Amid improving military ties with the United States and Japan, the Philippines appears ready to also include European countries within its security architecture as it steps up opposition to Chinese belligerence in the South China Sea.
A new EU-Philippines subcommittee on maritime cooperation was formed last week, around the same time that a senior French military official visited Manila to appeal for greater military cooperation.
Analysts reckon that under Ferdinand Marcos Jr., who took over as president 12 months ago, the Philippines has reverted to its more traditional pro-Western alignment and taken a more assertive stance in the South China Sea, a maritime area of global economic importance.
China claims nearly the entire South China Sea as its territory and there are ongoing tensions over Chinese Coast Guard vessels exerting control, for example, over maritime resources like fishing grounds.
In response, the United States and other Western countries carry out “freedom of navigation” exercises in the disputed waters.
In early March, Washington announced that it was engaged in talks with Manila to hold joint South China Sea patrols with the Philippines as well as with Australia and Japan.
Europe eyes a larger security role
Around the same time, the EU’s special envoy to the Indo-Pacific region, Richard Tibbels, said during a visit to Manila that the bloc has “a strong interest in making sure that freedom of navigation and overflight continue and that the global trading system is not affected by increasing tensions in the region.”
To that end, a new EU-Philippines Subcommittee on Maritime Cooperation was established last week “to strengthen cooperation on maritime matters,” according to a report published after the third EU-Philippines Joint Committee meeting that took place in Brussels on June 30.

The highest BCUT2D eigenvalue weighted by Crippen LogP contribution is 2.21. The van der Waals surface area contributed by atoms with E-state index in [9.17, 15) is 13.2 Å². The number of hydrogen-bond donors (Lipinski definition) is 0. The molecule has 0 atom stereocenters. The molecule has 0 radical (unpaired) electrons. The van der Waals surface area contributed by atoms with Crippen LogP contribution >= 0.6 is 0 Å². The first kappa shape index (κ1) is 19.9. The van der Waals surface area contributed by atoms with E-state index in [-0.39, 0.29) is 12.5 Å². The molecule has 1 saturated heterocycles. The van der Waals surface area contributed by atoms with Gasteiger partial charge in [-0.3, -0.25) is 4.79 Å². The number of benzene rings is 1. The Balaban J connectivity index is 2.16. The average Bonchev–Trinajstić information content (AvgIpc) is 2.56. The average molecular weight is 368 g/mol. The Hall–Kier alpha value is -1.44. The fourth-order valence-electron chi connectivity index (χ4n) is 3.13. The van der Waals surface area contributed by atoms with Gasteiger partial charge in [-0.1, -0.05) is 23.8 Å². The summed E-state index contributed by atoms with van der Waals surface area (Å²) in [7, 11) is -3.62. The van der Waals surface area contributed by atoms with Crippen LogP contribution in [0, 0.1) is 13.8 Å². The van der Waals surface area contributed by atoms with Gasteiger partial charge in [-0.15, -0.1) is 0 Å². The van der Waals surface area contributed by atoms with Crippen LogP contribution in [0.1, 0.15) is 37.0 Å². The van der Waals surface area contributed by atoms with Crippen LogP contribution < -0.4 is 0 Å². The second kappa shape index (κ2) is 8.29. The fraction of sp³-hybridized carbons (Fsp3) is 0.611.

“The EU and the Philippines agreed to continue to work together closely and stand up for the rules-based international order, the principles of sovereignty, territorial integrity and non-aggression,” the post-meeting summary stated.
Also last week, the French Joint Commander of the Asia-Pacific and the French Armed Forces, Rear Admiral Geoffroy d’Andigne, visited Manila to underscore France’s interests in improved security relations.
During a meeting with the Philippines’ Foreign Affairs Secretary Enrique Manalo, d’Andigne reportedly invited the Philippine Army to take part in joint exercises in French Polynesia and New Caledonia for disaster relief training, and to improve their information sharing capabilities.
Maintaining maritime freedom near the Philippines
Several European navies have engaged in freedom of navigation exercises in the South China Sea, and Germany announced in May that it would send a two-ship task force to the area next year.
After Manila said in March that it would make public maritime incidents in its claimed areas of the South China Sea, following harassment by the Chinese Coast Guard, the German ambassador to the Philippines praised the move and pledged more support from Berlin.
“We need to strengthen partnerships with like-minded countries in the region. This can involve cooperation on maritime security, information-sharing, joint military exercises and cooperated diplomatic efforts,” Ambassador Anke Reiffenstuel said at a press conference.